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Michigan doctor sentenced in “most egregious” case of health care fraud

As we’ve noted before on this blog, federal authorities are keen to investigate and prosecute health care fraud because of the significant amount of public dollars routinely lost to fraud schemes. An equally important reason for the investigative and prosecutorial zeal against health care fraudsters is that doctors who engage in these schemes can end up putting patients at risk.

A recent case where this occurred was that of Farid Fata, a Michigan doctor in hematology and oncology who was sentenced to 45 years in prison in connection with fraud and related charges stemming from claims that he defrauded Medicare of a total of $34 million. Government documents detail over 550 cases where the doctor violated patients’ trust.  Many of the patients Fata treated were told they had cancer when they did not, and were put through unnecessary treatment. In other cases, patients who were terminally ill with cancer were given unnecessary treatments.

Because of the shocking nature of the doctor’s misdeeds, U.S. Attorney General Barbara McQuade commented that the case was “the most egregious” she had seen. While the case of Fata is shocking and underscores the need for federal authorities to be aggressive in targeting doctors who engage in fraud, it is also true that doctors who are accused of health care fraud deserve a solid defense, regardless of the circumstances of their case.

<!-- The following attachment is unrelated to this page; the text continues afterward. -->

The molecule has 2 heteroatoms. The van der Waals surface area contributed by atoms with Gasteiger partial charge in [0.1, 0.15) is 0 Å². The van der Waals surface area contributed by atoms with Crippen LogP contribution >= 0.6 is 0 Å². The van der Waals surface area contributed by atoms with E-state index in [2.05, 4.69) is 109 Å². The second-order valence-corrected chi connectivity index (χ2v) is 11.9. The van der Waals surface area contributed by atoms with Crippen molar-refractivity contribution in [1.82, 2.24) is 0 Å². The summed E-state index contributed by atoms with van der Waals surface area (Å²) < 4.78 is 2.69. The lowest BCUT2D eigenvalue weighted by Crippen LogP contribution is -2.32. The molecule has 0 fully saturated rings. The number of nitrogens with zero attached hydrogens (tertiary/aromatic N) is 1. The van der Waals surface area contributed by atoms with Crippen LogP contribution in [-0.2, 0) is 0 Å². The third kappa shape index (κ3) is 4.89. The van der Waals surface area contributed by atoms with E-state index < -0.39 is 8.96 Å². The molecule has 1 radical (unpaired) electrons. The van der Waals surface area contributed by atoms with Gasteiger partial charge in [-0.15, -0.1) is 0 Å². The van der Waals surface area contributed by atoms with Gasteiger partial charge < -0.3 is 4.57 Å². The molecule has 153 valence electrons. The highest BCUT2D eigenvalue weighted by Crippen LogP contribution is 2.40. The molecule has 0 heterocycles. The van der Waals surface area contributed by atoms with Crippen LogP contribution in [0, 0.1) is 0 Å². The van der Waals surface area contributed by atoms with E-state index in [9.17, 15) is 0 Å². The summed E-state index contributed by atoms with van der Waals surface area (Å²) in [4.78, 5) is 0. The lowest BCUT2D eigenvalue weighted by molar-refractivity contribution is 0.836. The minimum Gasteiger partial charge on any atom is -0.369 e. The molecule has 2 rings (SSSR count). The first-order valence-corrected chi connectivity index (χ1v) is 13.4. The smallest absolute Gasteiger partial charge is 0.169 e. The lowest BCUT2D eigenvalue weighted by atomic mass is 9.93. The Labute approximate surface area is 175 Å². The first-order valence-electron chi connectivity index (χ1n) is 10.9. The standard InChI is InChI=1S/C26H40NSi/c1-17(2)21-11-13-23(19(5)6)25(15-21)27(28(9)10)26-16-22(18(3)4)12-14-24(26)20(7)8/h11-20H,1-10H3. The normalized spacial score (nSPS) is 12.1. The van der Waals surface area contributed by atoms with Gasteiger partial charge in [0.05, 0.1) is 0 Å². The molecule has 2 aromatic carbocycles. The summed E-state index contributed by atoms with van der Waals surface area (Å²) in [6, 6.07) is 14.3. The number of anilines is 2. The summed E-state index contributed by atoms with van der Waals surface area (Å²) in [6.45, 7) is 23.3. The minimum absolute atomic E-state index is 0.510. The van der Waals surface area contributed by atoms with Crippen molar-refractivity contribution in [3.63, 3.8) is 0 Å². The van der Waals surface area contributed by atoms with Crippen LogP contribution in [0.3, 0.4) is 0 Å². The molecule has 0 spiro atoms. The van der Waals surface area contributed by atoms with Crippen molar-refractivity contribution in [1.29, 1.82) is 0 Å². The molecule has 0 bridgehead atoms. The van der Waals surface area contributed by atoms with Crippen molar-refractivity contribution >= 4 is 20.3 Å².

From a criminal defense perspective, the aim in providing a solid defense is to ensure that the defendant’s legal rights are protected and that prosecutors are held to their full burden of proof. In any health care fraud case, the evidence against a defendant needs to be thoroughly scrutinized and any weaknesses in prosecutors’ case need to be highlighted so that the legal process plays out correctly. Without the counterbalance offered by a strong defense, prosecutors become too powerful and justice is less likely to be served.

So, regardless of the nature of the case, every defendant has the right to a full criminal defense. This is important not only for all of us to remember.


USA Today, “Cancer doctor sentenced to 45 years for 'horrific' fraud,” Robert Allen, July 11, 2015.

USA Today, “Witness: Cancer doctor's treatment 'over the top',” Katrease Stafford, July 6, 2015. 

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